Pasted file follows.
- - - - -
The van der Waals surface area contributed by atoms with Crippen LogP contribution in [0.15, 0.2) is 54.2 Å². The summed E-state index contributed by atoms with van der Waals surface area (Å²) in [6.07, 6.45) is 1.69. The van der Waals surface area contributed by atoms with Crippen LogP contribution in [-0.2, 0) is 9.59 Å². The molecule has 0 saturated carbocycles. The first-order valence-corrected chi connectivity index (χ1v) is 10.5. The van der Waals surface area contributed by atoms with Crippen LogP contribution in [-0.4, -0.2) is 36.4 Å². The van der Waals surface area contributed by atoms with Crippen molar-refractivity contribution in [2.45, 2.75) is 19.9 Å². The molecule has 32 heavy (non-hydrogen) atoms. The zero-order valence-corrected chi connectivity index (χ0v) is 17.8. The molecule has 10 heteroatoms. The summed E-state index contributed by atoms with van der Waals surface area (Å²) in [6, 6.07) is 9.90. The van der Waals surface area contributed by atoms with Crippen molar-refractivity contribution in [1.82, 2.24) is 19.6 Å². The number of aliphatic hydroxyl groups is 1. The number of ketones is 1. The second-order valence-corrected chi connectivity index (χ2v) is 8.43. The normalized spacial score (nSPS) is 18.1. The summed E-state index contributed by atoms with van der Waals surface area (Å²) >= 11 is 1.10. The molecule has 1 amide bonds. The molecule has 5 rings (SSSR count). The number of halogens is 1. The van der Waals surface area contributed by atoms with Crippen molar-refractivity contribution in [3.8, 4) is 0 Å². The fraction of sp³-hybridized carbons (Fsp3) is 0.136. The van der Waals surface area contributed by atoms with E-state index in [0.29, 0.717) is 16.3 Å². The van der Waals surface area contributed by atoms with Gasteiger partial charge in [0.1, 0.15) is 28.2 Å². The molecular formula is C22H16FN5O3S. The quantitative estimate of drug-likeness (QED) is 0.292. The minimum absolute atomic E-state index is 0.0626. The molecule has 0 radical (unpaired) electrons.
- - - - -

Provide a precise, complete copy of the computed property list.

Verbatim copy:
The van der Waals surface area contributed by atoms with Crippen LogP contribution in [0.15, 0.2) is 54.2 Å². The summed E-state index contributed by atoms with van der Waals surface area (Å²) in [6.07, 6.45) is 1.69. The van der Waals surface area contributed by atoms with Crippen LogP contribution in [-0.2, 0) is 9.59 Å². The molecule has 0 saturated carbocycles. The first-order valence-corrected chi connectivity index (χ1v) is 10.5. The van der Waals surface area contributed by atoms with Crippen LogP contribution in [-0.4, -0.2) is 36.4 Å². The van der Waals surface area contributed by atoms with Crippen molar-refractivity contribution in [2.45, 2.75) is 19.9 Å². The molecule has 32 heavy (non-hydrogen) atoms. The zero-order valence-corrected chi connectivity index (χ0v) is 17.8. The molecule has 10 heteroatoms. The summed E-state index contributed by atoms with van der Waals surface area (Å²) in [6, 6.07) is 9.90. The van der Waals surface area contributed by atoms with Crippen molar-refractivity contribution in [1.82, 2.24) is 19.6 Å². The number of aliphatic hydroxyl groups is 1. The number of ketones is 1. The second-order valence-corrected chi connectivity index (χ2v) is 8.43. The normalized spacial score (nSPS) is 18.1. The summed E-state index contributed by atoms with van der Waals surface area (Å²) >= 11 is 1.10. The molecule has 1 amide bonds. The molecule has 5 rings (SSSR count). The number of halogens is 1. The van der Waals surface area contributed by atoms with Crippen molar-refractivity contribution in [3.8, 4) is 0 Å². The fraction of sp³-hybridized carbons (Fsp3) is 0.136. The van der Waals surface area contributed by atoms with E-state index in [0.29, 0.717) is 16.3 Å². The van der Waals surface area contributed by atoms with Gasteiger partial charge in [0.1, 0.15) is 28.2 Å². The molecular formula is C22H16FN5O3S. The quantitative estimate of drug-likeness (QED) is 0.292. The minimum absolute atomic E-state index is 0.0626. The molecule has 0 radical (unpaired) electrons.